IMMIGRATION AS A FACTOR OF MODIFICATION OF THE URBAN LANDSCAPE AT THE END OF VENETIAN RULE IN RETHYMNO
Some new remarks on the urban fabric of Rethymno and spatial allocation of social groups in the Sabbionara district are presented in this paper.
Merchants and businessmen leave Rethymno trying to avoid the payment of enormous taxes; their houses and stores are abandoned until the period of Ottoman rule. Ottoman archives after 1654 mention notarial acts concerning properties with mansions, gardens, annexes and ground-floor stores in Yalos.
It is hard to identify the owners’ names because of the transcription in Ottoman. For the zone between the Sabbionara Gate and the Loggia, some information permitting identification of persons is provided by authors’ comments in notarial acts.
The Ottoman archives concerning this area record ten buildings: two stores and eight buildings with mixed function. Some of these are situated on the coast, others with facades on two or three streets.
For the area between the Loggia and the inner mole of the Porto, two workshops are mentioned, which are located nearby ‒ but not inside the Market area ‒ according to Venetian regulations, and they are still active after Ottoman rule.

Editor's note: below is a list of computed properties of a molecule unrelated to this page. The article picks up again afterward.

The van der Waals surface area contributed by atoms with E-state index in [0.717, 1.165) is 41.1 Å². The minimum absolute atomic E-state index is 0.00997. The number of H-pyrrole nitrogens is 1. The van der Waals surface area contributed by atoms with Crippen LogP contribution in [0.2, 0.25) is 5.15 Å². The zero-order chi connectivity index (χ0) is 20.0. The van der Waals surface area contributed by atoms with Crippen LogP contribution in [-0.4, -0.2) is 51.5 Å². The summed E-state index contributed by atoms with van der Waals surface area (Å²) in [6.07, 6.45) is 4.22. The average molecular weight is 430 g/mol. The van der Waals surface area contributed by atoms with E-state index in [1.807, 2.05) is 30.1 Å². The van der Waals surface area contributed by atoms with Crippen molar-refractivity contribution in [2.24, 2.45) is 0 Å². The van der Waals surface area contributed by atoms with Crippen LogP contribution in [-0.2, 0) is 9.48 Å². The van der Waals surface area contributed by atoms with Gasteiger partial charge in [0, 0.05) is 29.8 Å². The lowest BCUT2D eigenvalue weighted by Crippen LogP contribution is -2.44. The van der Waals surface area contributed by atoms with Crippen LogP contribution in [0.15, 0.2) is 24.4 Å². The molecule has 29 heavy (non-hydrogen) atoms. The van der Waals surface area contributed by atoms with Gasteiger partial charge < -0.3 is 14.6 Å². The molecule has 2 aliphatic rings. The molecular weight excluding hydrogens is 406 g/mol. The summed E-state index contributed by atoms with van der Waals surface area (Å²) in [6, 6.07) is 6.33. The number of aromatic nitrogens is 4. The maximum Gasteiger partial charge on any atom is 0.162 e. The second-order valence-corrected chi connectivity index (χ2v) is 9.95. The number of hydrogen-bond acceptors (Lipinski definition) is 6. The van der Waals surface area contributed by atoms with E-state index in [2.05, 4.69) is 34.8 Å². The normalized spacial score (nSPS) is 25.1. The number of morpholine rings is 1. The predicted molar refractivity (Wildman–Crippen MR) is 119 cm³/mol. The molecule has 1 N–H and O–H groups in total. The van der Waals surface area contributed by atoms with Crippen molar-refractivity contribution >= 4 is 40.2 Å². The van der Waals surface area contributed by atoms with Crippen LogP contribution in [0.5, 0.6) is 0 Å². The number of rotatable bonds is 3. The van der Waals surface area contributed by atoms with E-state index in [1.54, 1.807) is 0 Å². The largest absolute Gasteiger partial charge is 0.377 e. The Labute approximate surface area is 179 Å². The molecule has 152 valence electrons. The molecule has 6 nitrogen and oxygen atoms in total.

The city wall repair by Hussein Pasha, on the eastern coast, prepared the settlement of a military population. After the demolition of Venetian facades, several buildings were defensively restored with scarps.
Two social groups are located in the Sabbionara district until 1646: soldiers in the Gate area and merchants and businessmen near the Loggia.
The overcrowding of the male population, due to the military location, has left its mark on spatial structure, converting mansions into buildings for social assistance of the local community and residences for officials and janissaries.
In conclusion, not only buildings have lost their initial identity but also citizens, who continued to live in their own cities but have lost their ability to be identified due to transcription in the Ottoman archives.